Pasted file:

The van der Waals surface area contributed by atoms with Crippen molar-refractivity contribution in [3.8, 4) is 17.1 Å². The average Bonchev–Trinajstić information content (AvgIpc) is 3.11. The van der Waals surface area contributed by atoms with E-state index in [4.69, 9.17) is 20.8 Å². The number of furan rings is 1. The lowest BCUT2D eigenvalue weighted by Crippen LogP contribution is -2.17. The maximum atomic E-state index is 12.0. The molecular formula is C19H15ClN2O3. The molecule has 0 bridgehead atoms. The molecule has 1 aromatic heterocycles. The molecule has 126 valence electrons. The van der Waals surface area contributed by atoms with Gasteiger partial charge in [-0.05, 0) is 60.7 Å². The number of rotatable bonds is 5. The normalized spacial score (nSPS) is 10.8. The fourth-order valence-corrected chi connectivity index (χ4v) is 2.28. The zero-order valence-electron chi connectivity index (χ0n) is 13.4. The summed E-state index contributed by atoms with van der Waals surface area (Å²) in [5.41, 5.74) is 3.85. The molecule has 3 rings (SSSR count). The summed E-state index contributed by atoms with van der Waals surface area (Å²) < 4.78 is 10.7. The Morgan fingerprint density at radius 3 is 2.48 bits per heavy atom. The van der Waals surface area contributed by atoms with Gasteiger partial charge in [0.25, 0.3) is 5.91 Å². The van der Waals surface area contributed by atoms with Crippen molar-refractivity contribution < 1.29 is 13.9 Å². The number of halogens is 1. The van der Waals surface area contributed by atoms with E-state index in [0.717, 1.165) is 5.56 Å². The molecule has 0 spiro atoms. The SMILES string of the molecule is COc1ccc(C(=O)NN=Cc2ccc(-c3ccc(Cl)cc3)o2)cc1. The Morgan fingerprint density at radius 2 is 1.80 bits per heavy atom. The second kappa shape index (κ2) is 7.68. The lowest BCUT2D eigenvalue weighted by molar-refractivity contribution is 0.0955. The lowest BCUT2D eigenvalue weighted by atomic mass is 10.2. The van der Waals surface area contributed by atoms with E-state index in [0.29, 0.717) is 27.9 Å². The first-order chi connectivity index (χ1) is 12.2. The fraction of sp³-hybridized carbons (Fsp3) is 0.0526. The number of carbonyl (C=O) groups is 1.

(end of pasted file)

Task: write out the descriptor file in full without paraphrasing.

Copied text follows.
The van der Waals surface area contributed by atoms with Crippen molar-refractivity contribution in [3.8, 4) is 17.1 Å². The average Bonchev–Trinajstić information content (AvgIpc) is 3.11. The van der Waals surface area contributed by atoms with E-state index in [4.69, 9.17) is 20.8 Å². The number of furan rings is 1. The lowest BCUT2D eigenvalue weighted by Crippen LogP contribution is -2.17. The maximum atomic E-state index is 12.0. The molecular formula is C19H15ClN2O3. The molecule has 0 bridgehead atoms. The molecule has 1 aromatic heterocycles. The molecule has 126 valence electrons. The van der Waals surface area contributed by atoms with Gasteiger partial charge in [-0.05, 0) is 60.7 Å². The number of rotatable bonds is 5. The normalized spacial score (nSPS) is 10.8. The fourth-order valence-corrected chi connectivity index (χ4v) is 2.28. The zero-order valence-electron chi connectivity index (χ0n) is 13.4. The summed E-state index contributed by atoms with van der Waals surface area (Å²) in [5.41, 5.74) is 3.85. The molecule has 3 rings (SSSR count). The summed E-state index contributed by atoms with van der Waals surface area (Å²) < 4.78 is 10.7. The Morgan fingerprint density at radius 3 is 2.48 bits per heavy atom. The van der Waals surface area contributed by atoms with Gasteiger partial charge in [0.25, 0.3) is 5.91 Å². The van der Waals surface area contributed by atoms with Crippen molar-refractivity contribution < 1.29 is 13.9 Å². The number of halogens is 1. The van der Waals surface area contributed by atoms with E-state index in [0.717, 1.165) is 5.56 Å². The molecule has 0 spiro atoms. The SMILES string of the molecule is COc1ccc(C(=O)NN=Cc2ccc(-c3ccc(Cl)cc3)o2)cc1. The Morgan fingerprint density at radius 2 is 1.80 bits per heavy atom. The second kappa shape index (κ2) is 7.68. The lowest BCUT2D eigenvalue weighted by molar-refractivity contribution is 0.0955. The lowest BCUT2D eigenvalue weighted by atomic mass is 10.2. The van der Waals surface area contributed by atoms with E-state index in [0.29, 0.717) is 27.9 Å². The first-order chi connectivity index (χ1) is 12.2. The fraction of sp³-hybridized carbons (Fsp3) is 0.0526. The number of carbonyl (C=O) groups is 1.